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Author of "When Abortion was a Crime" Provides Insight Into Health Care Before Roe v. Wade

Lorie Shaull
Norma McCorvey (Jane Roe) and her lawyer Gloria Allred on the steps of the Supreme Court, 1989.

Justice Anthony Kennedy’s announcement that he will retire from the U.S. Supreme Court this summer has put into question the future of abortion rights in the United States.

In Iowa, supporters of a recent law banning physicians from performing most abortions after a fetal heartbeat is detected hoped that they were laying the groundwork to overturn Roe v. Wade, the landmark Supreme Court decision that made abortion legal in the United States. Now, with Justice Kennedy’s retirement opening up a place on the Supreme Court for a more conservative, anti-abortion rights justice, the overturning of Roe v. Wade could very well become a reality.

As lobbyists and advocates on both sides of the issue gear up for a confirmation battle in the Senate, we listen back to a recent River to River interview with Leslie Reagan, author of When Abortion was a Crime, to get a sense of what life was like in America before Roe v. Wade.

In her book, Reagan, a history professor at the University of Illinois Urbana-Champaign, sought an answer to the question: what happened when abortion was illegal to perform?

“My research was on the moment when laws were passed in the 1860s and the 1870s up through Roe v. Wade,” Reagan says. “It had been legal under common law, but what happened when you made it a crime? How were the laws enforced? Did it really stop [abortion]?”

Reagan says historical evidence shows that laws restricting or banning abortion do not stop the practice. What it does, she says, is create “a bureaucracy that will specifically monitor what women are doing, monitor their bodies, and monitor physicians and health personnel that are taking care of them.”

Before Roe v. Wade, few women were prosecuted for having abortions. More often, it was practitioners, doctors, and midwives who faced criminal charges. However, beginning in the 1900s up until 1973, women who visited emergency rooms for substandard abortions and even miscarriages risked being interrogated by law enforcement.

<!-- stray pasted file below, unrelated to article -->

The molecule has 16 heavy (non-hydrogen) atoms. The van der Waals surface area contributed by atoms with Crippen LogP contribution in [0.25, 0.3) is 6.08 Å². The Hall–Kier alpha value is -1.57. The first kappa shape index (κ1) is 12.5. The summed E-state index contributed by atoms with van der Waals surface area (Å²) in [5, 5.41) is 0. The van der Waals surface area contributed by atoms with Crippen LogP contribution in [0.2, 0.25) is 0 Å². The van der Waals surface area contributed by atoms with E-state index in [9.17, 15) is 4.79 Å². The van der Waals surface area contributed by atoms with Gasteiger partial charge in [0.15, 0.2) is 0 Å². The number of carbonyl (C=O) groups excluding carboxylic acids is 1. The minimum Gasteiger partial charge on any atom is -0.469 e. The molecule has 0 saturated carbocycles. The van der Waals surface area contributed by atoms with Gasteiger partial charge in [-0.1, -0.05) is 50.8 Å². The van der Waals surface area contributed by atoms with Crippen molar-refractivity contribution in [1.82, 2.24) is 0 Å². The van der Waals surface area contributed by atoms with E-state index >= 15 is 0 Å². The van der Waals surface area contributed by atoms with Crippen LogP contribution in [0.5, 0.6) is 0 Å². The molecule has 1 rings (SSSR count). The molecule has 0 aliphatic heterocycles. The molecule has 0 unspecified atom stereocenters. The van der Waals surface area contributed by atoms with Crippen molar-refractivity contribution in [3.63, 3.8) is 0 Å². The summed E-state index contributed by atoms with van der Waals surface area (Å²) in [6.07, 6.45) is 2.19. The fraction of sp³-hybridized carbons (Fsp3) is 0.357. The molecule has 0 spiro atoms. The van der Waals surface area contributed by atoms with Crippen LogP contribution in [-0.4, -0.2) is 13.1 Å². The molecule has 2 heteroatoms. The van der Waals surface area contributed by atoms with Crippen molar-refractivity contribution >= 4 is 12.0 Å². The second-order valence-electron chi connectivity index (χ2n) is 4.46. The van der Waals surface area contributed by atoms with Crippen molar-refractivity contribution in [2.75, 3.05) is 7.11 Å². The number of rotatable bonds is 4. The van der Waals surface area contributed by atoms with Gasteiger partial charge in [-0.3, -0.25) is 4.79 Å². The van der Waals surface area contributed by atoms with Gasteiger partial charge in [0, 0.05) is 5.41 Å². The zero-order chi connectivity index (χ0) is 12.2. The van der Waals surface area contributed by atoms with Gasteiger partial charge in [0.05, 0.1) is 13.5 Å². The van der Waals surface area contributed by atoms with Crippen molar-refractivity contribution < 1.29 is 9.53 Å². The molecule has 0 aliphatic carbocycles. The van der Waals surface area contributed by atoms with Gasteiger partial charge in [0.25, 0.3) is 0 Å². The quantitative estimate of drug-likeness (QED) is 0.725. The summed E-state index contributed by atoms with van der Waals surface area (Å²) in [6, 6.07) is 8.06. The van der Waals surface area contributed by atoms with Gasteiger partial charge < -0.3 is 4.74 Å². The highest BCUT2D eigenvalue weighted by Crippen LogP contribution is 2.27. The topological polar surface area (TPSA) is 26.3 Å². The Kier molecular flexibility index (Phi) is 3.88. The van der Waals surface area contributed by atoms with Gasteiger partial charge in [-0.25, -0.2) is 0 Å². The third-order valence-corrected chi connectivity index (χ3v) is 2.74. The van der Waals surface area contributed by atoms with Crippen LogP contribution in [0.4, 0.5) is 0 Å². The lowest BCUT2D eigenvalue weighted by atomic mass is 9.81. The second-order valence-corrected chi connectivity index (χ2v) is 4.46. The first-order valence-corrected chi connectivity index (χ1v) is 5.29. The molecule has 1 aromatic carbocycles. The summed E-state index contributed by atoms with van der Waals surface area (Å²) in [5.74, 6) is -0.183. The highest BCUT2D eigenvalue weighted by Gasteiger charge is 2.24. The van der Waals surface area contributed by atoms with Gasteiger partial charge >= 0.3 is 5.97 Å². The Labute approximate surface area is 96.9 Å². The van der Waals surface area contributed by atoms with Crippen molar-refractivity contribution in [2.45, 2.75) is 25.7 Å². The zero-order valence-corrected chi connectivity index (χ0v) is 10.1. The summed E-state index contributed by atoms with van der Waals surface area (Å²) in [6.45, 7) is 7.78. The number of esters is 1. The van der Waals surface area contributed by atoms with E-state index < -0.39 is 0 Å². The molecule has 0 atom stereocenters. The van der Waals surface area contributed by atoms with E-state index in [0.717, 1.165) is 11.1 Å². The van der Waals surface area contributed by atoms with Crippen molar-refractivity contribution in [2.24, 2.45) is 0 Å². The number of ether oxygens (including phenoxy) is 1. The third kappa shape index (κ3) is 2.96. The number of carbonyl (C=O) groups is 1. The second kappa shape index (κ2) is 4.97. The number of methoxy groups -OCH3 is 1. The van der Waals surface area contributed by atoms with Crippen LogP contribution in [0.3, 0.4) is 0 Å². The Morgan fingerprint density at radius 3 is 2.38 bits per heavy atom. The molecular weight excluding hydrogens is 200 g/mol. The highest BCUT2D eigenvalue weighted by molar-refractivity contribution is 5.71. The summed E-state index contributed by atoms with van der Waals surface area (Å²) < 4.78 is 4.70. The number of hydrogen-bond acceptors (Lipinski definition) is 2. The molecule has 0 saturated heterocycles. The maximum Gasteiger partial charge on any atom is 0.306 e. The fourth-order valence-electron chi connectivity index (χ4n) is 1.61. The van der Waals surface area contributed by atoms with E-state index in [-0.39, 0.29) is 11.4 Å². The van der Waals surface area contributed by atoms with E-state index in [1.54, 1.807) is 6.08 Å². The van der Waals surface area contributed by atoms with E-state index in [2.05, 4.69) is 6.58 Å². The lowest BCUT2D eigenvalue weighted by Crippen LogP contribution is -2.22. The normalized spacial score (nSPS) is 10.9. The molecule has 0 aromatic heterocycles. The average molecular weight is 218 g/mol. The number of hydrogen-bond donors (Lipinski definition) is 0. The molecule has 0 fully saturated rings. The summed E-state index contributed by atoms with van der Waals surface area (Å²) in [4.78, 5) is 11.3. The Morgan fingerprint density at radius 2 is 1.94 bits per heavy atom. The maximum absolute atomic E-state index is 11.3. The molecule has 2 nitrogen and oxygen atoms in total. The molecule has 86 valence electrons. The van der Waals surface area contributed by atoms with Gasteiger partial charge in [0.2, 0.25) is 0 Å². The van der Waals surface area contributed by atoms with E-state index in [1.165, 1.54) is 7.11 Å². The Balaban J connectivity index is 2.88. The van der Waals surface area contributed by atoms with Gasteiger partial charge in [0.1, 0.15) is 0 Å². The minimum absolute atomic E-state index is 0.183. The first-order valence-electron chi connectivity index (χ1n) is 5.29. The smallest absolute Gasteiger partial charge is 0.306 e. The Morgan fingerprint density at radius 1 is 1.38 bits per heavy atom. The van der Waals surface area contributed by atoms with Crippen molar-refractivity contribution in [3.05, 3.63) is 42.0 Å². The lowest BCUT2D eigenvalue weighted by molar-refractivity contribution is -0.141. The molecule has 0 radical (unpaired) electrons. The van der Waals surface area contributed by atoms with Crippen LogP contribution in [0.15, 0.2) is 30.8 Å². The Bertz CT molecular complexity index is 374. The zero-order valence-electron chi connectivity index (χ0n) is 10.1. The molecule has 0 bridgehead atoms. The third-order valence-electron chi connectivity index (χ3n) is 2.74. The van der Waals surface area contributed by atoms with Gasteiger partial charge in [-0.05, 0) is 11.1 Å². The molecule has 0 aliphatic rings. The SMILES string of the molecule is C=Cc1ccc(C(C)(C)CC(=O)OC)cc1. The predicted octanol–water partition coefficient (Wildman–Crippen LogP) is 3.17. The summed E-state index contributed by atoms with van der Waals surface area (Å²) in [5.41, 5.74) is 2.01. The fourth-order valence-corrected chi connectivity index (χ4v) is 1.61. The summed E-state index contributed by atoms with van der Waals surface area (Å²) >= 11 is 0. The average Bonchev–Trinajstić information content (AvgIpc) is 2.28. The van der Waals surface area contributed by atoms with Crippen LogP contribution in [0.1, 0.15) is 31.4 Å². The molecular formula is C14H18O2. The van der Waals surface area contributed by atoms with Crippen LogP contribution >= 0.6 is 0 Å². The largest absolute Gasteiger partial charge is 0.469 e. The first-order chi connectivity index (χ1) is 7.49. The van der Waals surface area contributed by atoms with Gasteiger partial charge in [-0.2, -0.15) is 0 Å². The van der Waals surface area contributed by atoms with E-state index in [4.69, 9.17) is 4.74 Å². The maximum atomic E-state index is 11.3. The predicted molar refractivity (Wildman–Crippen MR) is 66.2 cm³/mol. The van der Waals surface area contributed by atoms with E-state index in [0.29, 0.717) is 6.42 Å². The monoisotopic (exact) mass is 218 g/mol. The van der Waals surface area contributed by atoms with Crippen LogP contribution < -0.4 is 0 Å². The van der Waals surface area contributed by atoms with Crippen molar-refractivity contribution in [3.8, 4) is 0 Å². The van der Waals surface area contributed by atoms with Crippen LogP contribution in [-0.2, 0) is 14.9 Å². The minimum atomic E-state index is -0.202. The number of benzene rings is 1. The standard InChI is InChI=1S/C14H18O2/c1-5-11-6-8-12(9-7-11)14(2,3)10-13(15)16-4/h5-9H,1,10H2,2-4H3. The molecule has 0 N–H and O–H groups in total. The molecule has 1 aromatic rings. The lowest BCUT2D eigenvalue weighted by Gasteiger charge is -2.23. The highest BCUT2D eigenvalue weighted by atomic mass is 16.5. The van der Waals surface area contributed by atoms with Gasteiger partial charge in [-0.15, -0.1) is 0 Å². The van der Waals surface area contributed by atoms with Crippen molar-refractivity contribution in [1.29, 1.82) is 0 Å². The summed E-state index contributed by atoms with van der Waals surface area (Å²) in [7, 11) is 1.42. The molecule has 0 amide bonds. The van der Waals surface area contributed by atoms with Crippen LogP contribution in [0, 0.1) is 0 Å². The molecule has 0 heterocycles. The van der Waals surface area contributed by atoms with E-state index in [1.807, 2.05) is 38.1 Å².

“They got doctors to call in police or ask them themselves. They threatened to arrest them,” she says. “It creates a wedge between health care providers and women.”

Reagan points out that prior to the legalization of abortion in the United States, hospitals across the country had entire wards devoted to septic abortion cases. A Cook County Hospital in Chicago treated about 5,000 women a year, and there were more than a hundred women seeking treatment per week in Los Angeles for life threatening infections, injuries, or hemorrhaging due to self-induced or unlicensed abortions.

Once Roe v. Wade was passed, maternal mortality rates dropped. Specific statistics are hard to come by, but it's documented that the year after New York legalized abortion, maternal mortality decreased by 45 percent in New York City.

“Roe v. Wade recognized that the decision for an abortion was based on privacy and a decision that a woman could make with her doctor."

Interestingly, Reagan says that this issue hasn’t always been so sharply divided along party lines.

“This was not a partisan issue. Republicans and Democrats voted to change the laws and to legalize abortion. And there were Republicans and Democrats who were opposed to it,” she says. “We are in a particularly heated moment that uses abortion to talk about sexuality and family and changes in gender and race and a whole lot of other things.”